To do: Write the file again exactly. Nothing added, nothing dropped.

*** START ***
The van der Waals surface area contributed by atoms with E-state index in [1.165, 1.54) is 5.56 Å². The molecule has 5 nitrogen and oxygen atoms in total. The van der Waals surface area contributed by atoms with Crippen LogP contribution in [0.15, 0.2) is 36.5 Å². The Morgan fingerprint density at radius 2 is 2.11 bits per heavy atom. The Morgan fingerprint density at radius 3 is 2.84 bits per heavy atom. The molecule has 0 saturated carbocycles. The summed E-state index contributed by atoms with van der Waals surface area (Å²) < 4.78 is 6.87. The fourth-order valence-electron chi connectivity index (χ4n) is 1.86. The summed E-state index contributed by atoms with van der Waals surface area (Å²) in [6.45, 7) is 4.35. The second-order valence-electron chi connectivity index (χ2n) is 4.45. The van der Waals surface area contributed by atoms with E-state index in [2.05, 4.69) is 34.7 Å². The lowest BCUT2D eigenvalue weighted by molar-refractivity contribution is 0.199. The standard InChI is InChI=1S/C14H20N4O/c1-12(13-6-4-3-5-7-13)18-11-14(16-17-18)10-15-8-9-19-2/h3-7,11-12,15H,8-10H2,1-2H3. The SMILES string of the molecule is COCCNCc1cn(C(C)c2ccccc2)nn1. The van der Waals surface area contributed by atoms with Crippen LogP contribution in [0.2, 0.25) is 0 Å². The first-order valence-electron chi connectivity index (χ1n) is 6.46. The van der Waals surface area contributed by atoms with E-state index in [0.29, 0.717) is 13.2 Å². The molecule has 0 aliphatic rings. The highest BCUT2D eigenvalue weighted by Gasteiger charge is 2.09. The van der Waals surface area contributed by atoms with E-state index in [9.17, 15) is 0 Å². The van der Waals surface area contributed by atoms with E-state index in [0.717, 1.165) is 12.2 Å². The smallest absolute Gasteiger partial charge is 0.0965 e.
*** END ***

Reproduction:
The van der Waals surface area contributed by atoms with E-state index in [1.165, 1.54) is 5.56 Å². The molecule has 5 nitrogen and oxygen atoms in total. The van der Waals surface area contributed by atoms with Crippen LogP contribution in [0.15, 0.2) is 36.5 Å². The Morgan fingerprint density at radius 2 is 2.11 bits per heavy atom. The Morgan fingerprint density at radius 3 is 2.84 bits per heavy atom. The molecule has 0 saturated carbocycles. The summed E-state index contributed by atoms with van der Waals surface area (Å²) < 4.78 is 6.87. The fourth-order valence-electron chi connectivity index (χ4n) is 1.86. The summed E-state index contributed by atoms with van der Waals surface area (Å²) in [6.45, 7) is 4.35. The second-order valence-electron chi connectivity index (χ2n) is 4.45. The van der Waals surface area contributed by atoms with E-state index in [2.05, 4.69) is 34.7 Å². The lowest BCUT2D eigenvalue weighted by molar-refractivity contribution is 0.199. The standard InChI is InChI=1S/C14H20N4O/c1-12(13-6-4-3-5-7-13)18-11-14(16-17-18)10-15-8-9-19-2/h3-7,11-12,15H,8-10H2,1-2H3. The SMILES string of the molecule is COCCNCc1cn(C(C)c2ccccc2)nn1. The van der Waals surface area contributed by atoms with Crippen LogP contribution in [0.2, 0.25) is 0 Å². The first-order valence-electron chi connectivity index (χ1n) is 6.46. The van der Waals surface area contributed by atoms with E-state index in [0.29, 0.717) is 13.2 Å². The molecule has 0 aliphatic rings. The highest BCUT2D eigenvalue weighted by Gasteiger charge is 2.09. The van der Waals surface area contributed by atoms with E-state index in [9.17, 15) is 0 Å². The van der Waals surface area contributed by atoms with E-state index in [0.717, 1.165) is 12.2 Å². The smallest absolute Gasteiger partial charge is 0.0965 e.